And by hump, I mean over the hump of the (peak season) figurative camel’s back. The season has progressed to its busy state, just as the thermostat has risen and the lifeline Luangwa river has narrowed to a shallow stream of luring water. September has been a busy month. I have not logged serious hours, but I have had the joy of cheating gravity a total of 105 times in a short time of 23 days. That’s an average of 4.5 legs per flying day. It sure sounds like a lot, especially when one compares it to a long-haul pilot, but once you become flying fit then it’s not too intense. The most legs I’m allowed to do in one day is 8, which happened a couple of times! I can see the need for a kidney belt if you feel like a madalla (old person in Njanja).
In the hotter months (August – November) one feels the need for a short siesta after lunch. It is very uncommon for it to rain here during the dry season so, fortunately, humidity is kept at bay, but on the other hand, there is dust and a lot of it.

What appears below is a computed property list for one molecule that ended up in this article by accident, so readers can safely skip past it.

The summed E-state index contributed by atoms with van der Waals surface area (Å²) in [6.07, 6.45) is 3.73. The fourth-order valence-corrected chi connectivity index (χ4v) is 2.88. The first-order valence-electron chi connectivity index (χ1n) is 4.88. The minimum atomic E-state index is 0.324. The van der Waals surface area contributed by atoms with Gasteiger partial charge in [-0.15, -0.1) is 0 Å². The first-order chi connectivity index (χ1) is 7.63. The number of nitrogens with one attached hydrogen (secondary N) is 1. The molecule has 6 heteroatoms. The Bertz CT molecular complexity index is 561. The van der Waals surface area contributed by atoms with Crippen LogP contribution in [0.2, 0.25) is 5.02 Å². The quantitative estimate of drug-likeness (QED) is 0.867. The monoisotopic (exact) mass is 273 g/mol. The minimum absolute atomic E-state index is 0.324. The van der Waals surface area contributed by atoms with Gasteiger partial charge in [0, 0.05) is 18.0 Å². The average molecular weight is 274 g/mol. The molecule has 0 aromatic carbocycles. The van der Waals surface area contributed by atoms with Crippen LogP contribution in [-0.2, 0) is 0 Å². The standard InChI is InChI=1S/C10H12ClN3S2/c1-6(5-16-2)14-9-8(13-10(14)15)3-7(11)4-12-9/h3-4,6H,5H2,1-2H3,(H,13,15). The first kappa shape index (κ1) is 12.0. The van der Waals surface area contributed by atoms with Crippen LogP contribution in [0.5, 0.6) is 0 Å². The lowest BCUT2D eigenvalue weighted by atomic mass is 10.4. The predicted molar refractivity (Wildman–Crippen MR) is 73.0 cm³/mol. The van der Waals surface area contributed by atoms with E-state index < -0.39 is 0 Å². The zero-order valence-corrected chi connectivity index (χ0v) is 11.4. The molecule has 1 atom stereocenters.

This will be an attempt to explain the ins and outs of what it is like to live in the bush at a remote camp. I’ll run you through a typical day of a bush pilot at Remote Africa Safaris, although I must admit that no two days are ever the same as it is a very dynamic job and destinations, flight times, people, weather and plenty of other factors change constantly. Read more
The season is in full swing and the last couple of days has been busy. Ask any pilot and they will always be excited to visit a new airfield. Different scenery, different scenario, new challenges are always welcome. Some of the airfields that I visited in the last couple of days here in eastern Zambia are Mwanya where I am based, Kapamba, Jeki, Mpika, Shiwa Ngandu, Luawata, Mwaleshi, Royal and the international airports Mfuwe and Kenneth Kaunda in Lusaka.